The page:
The Lawyer Africa Elite 2014 features an in-depth look at 46 leading independent firms’ strategies in 15 key sub-Saharan jurisdictions, as well as the views of in-house counsel from some of Africa’s largest companies... Read more
This year, The Lawyer’s annual ranking of the largest UK law firms by turnover is available as an interactive, digital benchmarking tool. For the first time this will allow you to manipulate each data set against the metrics of your choice.
Furious Crown Prosecution Service lawyers are considering legal action after being passed up for promotion.
The lawyers, mainly middle-ranking prosecutors, say they were discriminated against in the process to find 42 chief crown prosecutors.
The CPS is accused of using performance markings in sifting internal candidates, while external applicants were judged on their application forms alone.
One CPS source says: "People are very bitter they have not been called to interview. It is understandable. If you were in that position you would expect to be called."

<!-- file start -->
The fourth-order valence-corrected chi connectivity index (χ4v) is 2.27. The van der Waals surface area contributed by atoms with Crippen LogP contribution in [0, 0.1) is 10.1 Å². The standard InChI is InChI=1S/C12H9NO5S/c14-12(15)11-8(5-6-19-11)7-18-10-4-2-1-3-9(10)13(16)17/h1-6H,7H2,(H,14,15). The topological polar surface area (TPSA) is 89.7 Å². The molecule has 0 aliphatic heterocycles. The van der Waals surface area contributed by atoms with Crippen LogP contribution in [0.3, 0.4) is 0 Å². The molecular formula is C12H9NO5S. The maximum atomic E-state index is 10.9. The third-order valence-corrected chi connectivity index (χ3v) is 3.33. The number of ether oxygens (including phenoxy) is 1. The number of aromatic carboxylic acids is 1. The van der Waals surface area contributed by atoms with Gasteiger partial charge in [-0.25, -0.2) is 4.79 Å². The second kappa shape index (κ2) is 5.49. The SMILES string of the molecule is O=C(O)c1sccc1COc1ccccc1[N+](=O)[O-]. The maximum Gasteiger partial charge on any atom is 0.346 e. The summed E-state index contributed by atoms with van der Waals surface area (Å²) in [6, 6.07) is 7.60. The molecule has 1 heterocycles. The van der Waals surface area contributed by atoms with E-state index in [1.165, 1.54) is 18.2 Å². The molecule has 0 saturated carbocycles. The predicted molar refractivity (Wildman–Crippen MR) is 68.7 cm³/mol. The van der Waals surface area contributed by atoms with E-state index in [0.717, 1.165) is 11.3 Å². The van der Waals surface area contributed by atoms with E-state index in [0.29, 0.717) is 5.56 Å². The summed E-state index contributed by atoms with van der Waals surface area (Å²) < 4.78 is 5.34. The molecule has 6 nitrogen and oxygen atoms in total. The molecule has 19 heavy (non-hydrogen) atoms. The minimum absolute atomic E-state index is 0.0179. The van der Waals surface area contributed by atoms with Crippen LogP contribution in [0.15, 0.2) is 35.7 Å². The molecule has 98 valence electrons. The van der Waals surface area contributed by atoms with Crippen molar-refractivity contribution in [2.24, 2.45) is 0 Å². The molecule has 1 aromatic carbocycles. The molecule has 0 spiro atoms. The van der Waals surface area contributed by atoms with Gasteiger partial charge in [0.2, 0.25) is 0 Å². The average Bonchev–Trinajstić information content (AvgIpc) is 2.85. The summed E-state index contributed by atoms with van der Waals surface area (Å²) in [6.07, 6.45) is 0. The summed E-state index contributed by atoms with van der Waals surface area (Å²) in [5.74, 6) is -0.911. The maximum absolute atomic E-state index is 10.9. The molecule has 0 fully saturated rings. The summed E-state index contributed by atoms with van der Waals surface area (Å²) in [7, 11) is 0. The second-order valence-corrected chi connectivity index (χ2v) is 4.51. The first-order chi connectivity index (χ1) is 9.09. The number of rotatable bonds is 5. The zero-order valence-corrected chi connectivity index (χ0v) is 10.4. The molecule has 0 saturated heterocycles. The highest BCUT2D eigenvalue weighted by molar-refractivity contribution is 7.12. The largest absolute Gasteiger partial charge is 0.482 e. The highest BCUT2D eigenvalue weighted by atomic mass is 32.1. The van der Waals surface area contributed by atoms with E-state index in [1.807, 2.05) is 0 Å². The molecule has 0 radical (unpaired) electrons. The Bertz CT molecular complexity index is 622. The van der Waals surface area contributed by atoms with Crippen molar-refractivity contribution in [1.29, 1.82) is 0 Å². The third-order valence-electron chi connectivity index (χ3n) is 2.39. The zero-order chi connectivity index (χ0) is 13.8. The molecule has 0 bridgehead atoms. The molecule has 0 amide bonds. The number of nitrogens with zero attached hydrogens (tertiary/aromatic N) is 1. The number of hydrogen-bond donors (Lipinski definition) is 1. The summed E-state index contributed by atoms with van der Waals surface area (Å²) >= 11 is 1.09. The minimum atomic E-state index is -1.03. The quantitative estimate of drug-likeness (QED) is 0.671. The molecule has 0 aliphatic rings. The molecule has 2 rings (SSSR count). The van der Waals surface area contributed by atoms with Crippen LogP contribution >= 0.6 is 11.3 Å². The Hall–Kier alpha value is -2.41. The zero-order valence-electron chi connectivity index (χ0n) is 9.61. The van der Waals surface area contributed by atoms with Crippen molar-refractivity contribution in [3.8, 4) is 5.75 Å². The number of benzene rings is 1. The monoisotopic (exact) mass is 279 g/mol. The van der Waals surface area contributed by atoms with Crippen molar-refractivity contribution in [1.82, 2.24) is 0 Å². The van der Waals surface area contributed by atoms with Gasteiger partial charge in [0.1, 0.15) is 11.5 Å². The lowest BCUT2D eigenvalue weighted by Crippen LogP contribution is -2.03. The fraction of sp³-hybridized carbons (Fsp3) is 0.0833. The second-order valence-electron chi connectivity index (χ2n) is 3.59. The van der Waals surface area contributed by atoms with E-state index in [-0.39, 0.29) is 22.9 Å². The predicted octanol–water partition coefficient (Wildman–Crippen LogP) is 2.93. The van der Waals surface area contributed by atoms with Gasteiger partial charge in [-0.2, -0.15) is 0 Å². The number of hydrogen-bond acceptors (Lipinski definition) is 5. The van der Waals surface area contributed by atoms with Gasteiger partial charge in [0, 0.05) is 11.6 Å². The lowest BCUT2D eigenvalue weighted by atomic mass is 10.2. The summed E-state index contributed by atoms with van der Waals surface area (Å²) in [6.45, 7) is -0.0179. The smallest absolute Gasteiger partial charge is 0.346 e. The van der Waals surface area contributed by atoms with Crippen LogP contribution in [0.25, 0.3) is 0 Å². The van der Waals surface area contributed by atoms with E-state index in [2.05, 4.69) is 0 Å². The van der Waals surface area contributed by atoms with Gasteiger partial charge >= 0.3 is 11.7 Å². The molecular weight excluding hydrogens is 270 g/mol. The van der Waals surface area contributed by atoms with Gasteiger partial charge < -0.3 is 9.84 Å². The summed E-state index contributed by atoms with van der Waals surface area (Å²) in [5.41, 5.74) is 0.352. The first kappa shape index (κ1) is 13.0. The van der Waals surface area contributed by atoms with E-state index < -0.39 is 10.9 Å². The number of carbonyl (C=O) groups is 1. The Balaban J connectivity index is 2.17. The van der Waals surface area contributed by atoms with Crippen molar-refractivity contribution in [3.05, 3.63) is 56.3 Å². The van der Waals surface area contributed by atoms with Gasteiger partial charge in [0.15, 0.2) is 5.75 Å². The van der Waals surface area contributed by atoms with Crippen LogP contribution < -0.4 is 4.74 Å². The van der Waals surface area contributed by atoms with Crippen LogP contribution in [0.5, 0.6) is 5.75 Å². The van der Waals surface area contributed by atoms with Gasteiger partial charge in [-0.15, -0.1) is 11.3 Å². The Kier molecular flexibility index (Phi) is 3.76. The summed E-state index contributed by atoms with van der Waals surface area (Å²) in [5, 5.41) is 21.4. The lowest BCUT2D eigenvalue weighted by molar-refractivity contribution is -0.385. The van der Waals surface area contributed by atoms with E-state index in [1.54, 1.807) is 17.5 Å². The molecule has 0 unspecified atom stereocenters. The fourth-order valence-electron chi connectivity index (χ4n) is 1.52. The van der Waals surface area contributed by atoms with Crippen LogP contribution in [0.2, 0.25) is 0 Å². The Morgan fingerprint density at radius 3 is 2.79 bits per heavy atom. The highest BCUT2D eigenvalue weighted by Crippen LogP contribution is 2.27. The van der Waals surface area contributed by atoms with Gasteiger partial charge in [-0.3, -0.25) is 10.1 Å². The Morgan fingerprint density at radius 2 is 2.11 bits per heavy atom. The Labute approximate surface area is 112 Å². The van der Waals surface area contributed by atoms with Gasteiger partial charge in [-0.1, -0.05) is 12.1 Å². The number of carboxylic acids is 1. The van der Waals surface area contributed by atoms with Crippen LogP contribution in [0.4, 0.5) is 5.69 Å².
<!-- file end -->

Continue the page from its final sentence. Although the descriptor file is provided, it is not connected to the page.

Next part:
The First Division Association (FDA) confirms it has had between 10 and 20 complaints from branch prosecutors about the sifting process.
FDA national officer Steve Dent says its has received calls from disgruntled lawyers.
The FDA has asked the Civil Service Commission to confirm if performance markings were taken into account for internal applicants. The commission has yet to reply.
The FDA is advising disgruntled prosecutors to write a letter of complaint to Director of Public Prosecutions David Calvert-Smith QC and Civil Service Commissioner David Burr, who form part of the interview panel.
It is understood two CPS lawyers originally turned down for an interview wrote to Calvert-Smith to complain and have subsequently been given an interview.
A CPS spokeswoman says: "I don't think we'd wish to discuss the sift criteria or any of the internal procedures."